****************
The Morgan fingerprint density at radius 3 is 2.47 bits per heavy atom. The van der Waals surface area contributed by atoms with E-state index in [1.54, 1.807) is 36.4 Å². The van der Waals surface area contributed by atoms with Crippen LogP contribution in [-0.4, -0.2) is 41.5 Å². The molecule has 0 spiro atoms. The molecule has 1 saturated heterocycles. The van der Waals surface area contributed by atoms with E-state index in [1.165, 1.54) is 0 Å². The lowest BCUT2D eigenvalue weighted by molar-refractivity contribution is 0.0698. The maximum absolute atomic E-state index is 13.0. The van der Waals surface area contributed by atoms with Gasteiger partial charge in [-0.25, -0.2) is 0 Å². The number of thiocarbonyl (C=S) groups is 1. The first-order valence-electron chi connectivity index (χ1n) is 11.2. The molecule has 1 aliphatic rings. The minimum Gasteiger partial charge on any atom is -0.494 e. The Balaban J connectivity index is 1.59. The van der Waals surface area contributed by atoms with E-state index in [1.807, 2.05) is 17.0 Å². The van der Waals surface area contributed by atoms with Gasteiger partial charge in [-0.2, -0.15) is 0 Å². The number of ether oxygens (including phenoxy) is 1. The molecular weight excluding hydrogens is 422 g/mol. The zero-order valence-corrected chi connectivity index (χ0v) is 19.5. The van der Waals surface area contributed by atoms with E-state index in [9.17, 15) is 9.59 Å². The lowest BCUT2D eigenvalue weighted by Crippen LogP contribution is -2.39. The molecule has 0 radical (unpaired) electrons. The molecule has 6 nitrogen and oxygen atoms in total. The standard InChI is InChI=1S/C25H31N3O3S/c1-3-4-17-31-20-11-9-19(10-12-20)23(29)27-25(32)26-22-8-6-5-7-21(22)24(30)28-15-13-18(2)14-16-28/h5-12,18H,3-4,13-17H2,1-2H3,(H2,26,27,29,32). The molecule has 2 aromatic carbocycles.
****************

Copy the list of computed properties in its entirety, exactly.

The Morgan fingerprint density at radius 3 is 2.47 bits per heavy atom. The van der Waals surface area contributed by atoms with E-state index in [1.54, 1.807) is 36.4 Å². The van der Waals surface area contributed by atoms with Crippen LogP contribution in [-0.4, -0.2) is 41.5 Å². The molecule has 0 spiro atoms. The molecule has 1 saturated heterocycles. The van der Waals surface area contributed by atoms with E-state index in [1.165, 1.54) is 0 Å². The lowest BCUT2D eigenvalue weighted by molar-refractivity contribution is 0.0698. The maximum absolute atomic E-state index is 13.0. The van der Waals surface area contributed by atoms with Gasteiger partial charge in [-0.25, -0.2) is 0 Å². The number of thiocarbonyl (C=S) groups is 1. The first-order valence-electron chi connectivity index (χ1n) is 11.2. The molecule has 1 aliphatic rings. The minimum Gasteiger partial charge on any atom is -0.494 e. The Balaban J connectivity index is 1.59. The van der Waals surface area contributed by atoms with E-state index in [1.807, 2.05) is 17.0 Å². The van der Waals surface area contributed by atoms with Gasteiger partial charge in [-0.2, -0.15) is 0 Å². The number of ether oxygens (including phenoxy) is 1. The molecular weight excluding hydrogens is 422 g/mol. The zero-order valence-corrected chi connectivity index (χ0v) is 19.5. The van der Waals surface area contributed by atoms with E-state index in [9.17, 15) is 9.59 Å². The lowest BCUT2D eigenvalue weighted by Crippen LogP contribution is -2.39. The molecule has 0 radical (unpaired) electrons. The molecule has 6 nitrogen and oxygen atoms in total. The standard InChI is InChI=1S/C25H31N3O3S/c1-3-4-17-31-20-11-9-19(10-12-20)23(29)27-25(32)26-22-8-6-5-7-21(22)24(30)28-15-13-18(2)14-16-28/h5-12,18H,3-4,13-17H2,1-2H3,(H2,26,27,29,32). The molecule has 2 aromatic carbocycles.